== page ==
Quality Eats Lead to Quality Zzzs

By Bethany Soderlund, dietetic intern, Festival Foods

Sleep is a key lifestyle factor that can positively or negatively affect our health. When it comes to sleep, the quantity and quality of those resting hours make all the difference. Whether you struggle to fall asleep every once in a while or it seems to be a chronic issue, finding a solution will greatly benefit your mood and ability to function throughout the day. Did you know food and nutrition can play a key role in the quality of your sleep?

The quantity, quality, and timing of meals can positively or negatively impact your sleep. First let’s look at how food can disrupt our sleep. Large meals, high fat or high protein meals, and spicy foods during the day, and especially before bed, may cause gastroesophageal reflux, or heartburn, which is a potential sleep disrupter. Many foods also contain substances that act as stimulants to the brain including alcohol, caffeine, and tyramine.

Alcohol before bed can cause frequent sleep disruptions, headaches, and less restful sleep, so it is best to avoid alcohol four to six hours before bedtime. For many Americans, caffeine is the life-sustaining liquid that flows through their veins. Whether a cup of coffee, energy drink, or soda, the high levels of caffeine consumed during the day can lead to a night of tossing and turning. For optimal sleep, avoid consuming caffeine four to six hours before bedtime. Another potentially problematic component is tyramine. It is a naturally occurring substance derived from the amino acid tyrosine that causes a brain-stimulating effect. Some of the tyramine-containing foods to minimize or avoid before bed include bacon, ham, pepperoni, raspberries, avocado, nuts, soy sauce, and red wine.

Fortunately, not all foods are sleep disrupters. In fact, some foods can actually be sleep promoters. Tryptophan is an essential amino acid that is a precursor to serotonin, a neurotransmitter that acts to increase the rapid eye movement (REM) stage of deep sleep. Meat, dairy products, eggs, nuts, seeds, bananas, and honey are some of the sources of tryptophan. Carbohydrate foods help increase tryptophan’s access to the brain. What does this mean for your meal plan? In general, eating a balanced diet containing protein at each meal during the day and a small snack one to four hours before bed will promote this normal body physiology to increase the stages of deep sleep. Example bedtime snacks include yogurt and crackers, wheat toast and cheese, and cereal and milk. Just remember to keep your portion sizes small to help avoid sleep disturbances.

Sleep is a key element of a healthy lifestyle that can affect mood and productivity during the day. Our food choices and the timing of those food choices can be the difference between counting sheep and a deep restful night’s sleep. Whether you opt for two cups of coffee instead of three or switch your bedtime snack from hot wings to a glass of milk, small changes each day can get you on the right track to waking up energized and rejuvenated.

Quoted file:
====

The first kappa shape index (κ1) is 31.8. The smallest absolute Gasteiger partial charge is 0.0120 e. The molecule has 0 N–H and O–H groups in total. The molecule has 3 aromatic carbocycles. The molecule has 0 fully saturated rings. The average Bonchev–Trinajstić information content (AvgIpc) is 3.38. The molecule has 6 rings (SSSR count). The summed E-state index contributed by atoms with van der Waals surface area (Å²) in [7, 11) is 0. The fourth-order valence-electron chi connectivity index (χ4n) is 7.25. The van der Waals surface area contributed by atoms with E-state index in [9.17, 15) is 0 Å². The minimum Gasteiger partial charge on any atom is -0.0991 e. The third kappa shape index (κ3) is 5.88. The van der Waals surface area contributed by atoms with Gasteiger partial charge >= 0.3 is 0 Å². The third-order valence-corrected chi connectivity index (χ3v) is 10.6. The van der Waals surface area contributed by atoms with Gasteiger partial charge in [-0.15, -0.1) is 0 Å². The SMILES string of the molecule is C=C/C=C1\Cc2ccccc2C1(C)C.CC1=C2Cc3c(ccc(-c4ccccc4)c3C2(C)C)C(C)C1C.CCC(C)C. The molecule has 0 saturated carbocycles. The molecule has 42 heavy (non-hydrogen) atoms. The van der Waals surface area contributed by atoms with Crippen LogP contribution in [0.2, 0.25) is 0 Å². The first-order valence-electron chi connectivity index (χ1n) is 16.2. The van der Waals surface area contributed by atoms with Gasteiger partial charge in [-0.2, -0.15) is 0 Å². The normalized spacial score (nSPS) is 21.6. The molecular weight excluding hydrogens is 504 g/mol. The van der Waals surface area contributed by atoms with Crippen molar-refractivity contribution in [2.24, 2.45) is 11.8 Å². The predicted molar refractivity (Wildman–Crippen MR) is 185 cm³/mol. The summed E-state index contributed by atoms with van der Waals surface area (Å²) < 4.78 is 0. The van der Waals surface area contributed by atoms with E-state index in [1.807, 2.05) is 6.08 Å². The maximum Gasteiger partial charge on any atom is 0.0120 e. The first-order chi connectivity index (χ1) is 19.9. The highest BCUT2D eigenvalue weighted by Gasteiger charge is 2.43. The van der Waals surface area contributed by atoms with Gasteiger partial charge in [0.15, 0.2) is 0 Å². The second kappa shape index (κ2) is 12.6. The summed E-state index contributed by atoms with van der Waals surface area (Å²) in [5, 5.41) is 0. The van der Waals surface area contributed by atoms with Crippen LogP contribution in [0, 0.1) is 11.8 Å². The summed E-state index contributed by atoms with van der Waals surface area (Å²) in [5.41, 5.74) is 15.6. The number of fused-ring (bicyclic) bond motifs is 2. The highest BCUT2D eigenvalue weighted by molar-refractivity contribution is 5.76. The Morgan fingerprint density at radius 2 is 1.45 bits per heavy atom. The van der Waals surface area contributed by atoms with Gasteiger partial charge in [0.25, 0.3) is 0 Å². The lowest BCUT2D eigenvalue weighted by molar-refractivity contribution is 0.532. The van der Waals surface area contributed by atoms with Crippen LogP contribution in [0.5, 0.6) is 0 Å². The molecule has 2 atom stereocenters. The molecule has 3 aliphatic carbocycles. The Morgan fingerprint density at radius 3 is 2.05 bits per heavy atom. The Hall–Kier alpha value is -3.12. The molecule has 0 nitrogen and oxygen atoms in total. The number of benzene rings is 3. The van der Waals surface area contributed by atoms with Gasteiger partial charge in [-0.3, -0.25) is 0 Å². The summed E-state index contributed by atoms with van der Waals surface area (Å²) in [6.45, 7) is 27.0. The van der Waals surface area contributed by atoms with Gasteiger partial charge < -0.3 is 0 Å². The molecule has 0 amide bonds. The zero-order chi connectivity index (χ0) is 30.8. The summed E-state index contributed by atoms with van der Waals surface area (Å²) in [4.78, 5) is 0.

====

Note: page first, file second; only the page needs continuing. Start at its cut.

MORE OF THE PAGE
Bethany Soderlund is a dietetic intern with the University of Wisconsin–Green Bay and is currently working with the Mealtime Mentors at Festival Foods. Learn more about Festival’s registered dietitian team and their many resources and recipes at FestFoods.com/Mealtime.

Applying Emotional Freedom Technique

By Lynn Buske

The applications for Emotional Freedom Technique (EFT), which was introduced in the previous issue, are extremely vast, but the “basic recipe” is very simple. This article will help you learn to do EFT and understand how to apply it to the various issues in your own life.

To get a general feel for it, spend a little time tapping on your body. Drum on your lap, tap on your head or face, tap your fingers together—and notice how it feels. Tapping typically feels good, satisfying, and calming. Tapping brings mental awareness to your body, sends sensory awareness to localized nerves, and sends blood/oxygen to that area of the body.

The specific acupressure points that are tapped on in EFT (and their corresponding meridian), in order you’ll be tapping, and where they are (see graphic: you’ll know you are in the right spot when you find it by how it feels), are:

  1. “Sore spot”: Neuro-lymphatic point (soft indent down from clavicle next to sternum) OR Side of hand: Small Intestine (fleshy part, pinkie-side of hand–not shown)
  2. Inside eyebrow: Bladder
  3. Outside eye: Gall Bladder
  4. Under eye: Stomach
  5. Under nose: Governing Meridian
  6. Chin: Central Meridian and Large Intestine
  7. Collarbone: Kidney
  8. Under arm: Spleen (tender spot below armpit)
  9. Rib: Liver (tender space between ribs under breast–not shown)

Before you begin tapping on a specific issue, there are a couple of things you need to do:

  1. Drink some water, especially if you have eaten sugar. This helps energy flow easier and thus increases the success of the process.
  2. Center yourself. Sit comfortably, become aware of the present moment, take a couple of cleansing breaths, and choose to have an open mind. Do not become attached to “getting rid” of your symptom or controlling where the exercise leads you. This is extremely important.